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Budget 2017 straight out of the Fianna Fáil playbook – Adams

12 October, 2016 - by Gerry Adams TD


Sinn Féin President Gerry Adams TD, speaking during Statements on the Budget in the Dáil this afternoon, has said that Budget 2017 is a package straight out of the Fianna Fáil playbook, is about maintaining the status-quo and will not contribute to a recovery where no community or citizen is left behind.

Teachta Adams said:

“Budget 2017 is a budget straight out of the Fianna Fáil playbook; a little bit for everyone in the audience - some spending here, tax cuts there and a subsidy for property speculators and developers.

“Remember Micheál Martin’s claim that the election, and I quote, ‘represented an overwhelming rejection of the Fine Gael-Labour government, its policies and its hyper political behaviour.’ Fianna Fáil then U-turned and put Enda Kenny back into power, as did the Independent Alliance. It wasn’t the only U-turn.

“In the past few months, Fianna Fáil have U-turned on stated policy positions in respect of bin charge hikes, on the national monument in Moore Street, on opposing banded-hours contracts, on introducing rent certainty and on NAMA; and of course on the issue of water charges.

“In its general election manifesto, they pledged to scrap Irish Water and water charges. It then U-turned on that position as part of its deal to keep Fine Gael in government and opted for an expert Commission on water services and a one-year suspension of charges.

“When Sinn Féin provided an opportunity to vote for the scrapping of water charges with a motion in the Dáil, what did Fianna Fáil do? Another U-turn by voting with their government partners against the Sinn Féin motion.

“It’s a little wonder that the message from the Fianna Fáil frontbench is so confused. They’re obviously dizzy from U-turning.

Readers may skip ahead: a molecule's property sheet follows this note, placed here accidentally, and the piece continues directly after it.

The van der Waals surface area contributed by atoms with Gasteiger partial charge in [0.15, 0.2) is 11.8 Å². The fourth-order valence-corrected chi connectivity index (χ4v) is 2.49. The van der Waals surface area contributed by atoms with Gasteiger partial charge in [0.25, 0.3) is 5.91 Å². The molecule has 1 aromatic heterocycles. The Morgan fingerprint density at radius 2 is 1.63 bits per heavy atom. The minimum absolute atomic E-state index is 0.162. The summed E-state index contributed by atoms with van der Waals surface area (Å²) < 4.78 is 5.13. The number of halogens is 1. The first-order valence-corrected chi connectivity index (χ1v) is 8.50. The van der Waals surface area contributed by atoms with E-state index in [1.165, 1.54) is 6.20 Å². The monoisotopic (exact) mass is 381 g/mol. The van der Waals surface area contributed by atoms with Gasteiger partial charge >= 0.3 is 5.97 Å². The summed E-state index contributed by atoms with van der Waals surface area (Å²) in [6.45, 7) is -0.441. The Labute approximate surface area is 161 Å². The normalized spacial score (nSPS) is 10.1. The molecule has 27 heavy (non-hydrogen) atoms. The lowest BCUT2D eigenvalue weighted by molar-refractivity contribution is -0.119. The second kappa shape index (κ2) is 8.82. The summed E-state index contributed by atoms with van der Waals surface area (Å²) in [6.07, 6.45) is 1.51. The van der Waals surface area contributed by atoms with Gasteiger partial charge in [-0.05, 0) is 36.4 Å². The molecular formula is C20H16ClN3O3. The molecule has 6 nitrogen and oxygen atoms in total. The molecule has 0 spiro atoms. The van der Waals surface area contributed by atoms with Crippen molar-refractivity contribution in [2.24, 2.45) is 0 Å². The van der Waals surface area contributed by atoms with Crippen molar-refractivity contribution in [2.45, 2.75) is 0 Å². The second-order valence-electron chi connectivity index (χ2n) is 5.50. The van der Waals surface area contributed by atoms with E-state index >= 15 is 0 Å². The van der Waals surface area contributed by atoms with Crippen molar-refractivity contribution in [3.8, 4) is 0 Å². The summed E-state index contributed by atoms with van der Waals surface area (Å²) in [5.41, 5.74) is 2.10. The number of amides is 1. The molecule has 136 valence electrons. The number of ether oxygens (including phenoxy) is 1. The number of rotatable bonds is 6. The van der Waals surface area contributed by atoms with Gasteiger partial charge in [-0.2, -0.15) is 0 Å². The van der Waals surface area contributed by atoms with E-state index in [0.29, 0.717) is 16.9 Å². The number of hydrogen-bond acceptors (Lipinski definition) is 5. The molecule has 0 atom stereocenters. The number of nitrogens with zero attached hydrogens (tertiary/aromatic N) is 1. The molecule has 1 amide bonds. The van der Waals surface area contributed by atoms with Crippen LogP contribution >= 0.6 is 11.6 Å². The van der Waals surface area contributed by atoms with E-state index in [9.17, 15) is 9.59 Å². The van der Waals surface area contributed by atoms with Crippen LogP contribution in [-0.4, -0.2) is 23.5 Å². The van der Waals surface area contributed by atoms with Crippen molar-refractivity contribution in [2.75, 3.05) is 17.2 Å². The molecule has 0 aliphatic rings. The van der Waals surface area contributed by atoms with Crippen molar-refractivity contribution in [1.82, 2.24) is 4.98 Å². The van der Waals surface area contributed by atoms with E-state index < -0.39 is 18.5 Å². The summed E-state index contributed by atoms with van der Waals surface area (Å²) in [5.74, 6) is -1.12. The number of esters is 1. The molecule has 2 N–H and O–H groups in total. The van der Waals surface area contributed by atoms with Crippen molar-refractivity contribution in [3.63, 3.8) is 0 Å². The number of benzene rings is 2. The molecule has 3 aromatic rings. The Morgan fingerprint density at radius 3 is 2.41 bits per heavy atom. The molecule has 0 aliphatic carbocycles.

“It’s all about maintaining the status quo - the so-called centre - and sustaining themselves while trying to contain the righteous anger of increasing numbers of people at the playacting of the conservative parties.

“Of course, there were other choices available, as there have been over the last decade. Fine Gael and Fianna Fáil know that. Budget 2017 could have been about starting to build an Ireland for living, not merely for getting by.

“Sinn Féin’s alternative budget was economically prudent and grounded in the Republican ideals of equality and fairness. Our proposals would have reduced the high cost of living facing families and citizens.

“For hundreds of thousands of citizens, life is dominated by worries over money, keeping a roof over their head, getting a roof over their heads, paying hospital bills or back to school costs. 

“The high cost of living, combined with inadequate underfunded public services, means that many families are working long hours and still can’t make ends meet.

“That’s what Fine Gael and Fianna Fáil mean when they talk about recovery.

“Sinn Féin on the other hand wants to build a recovery where no community is left behind and no citizen is left behind. Yesterday’s budget didn’t do that.” 

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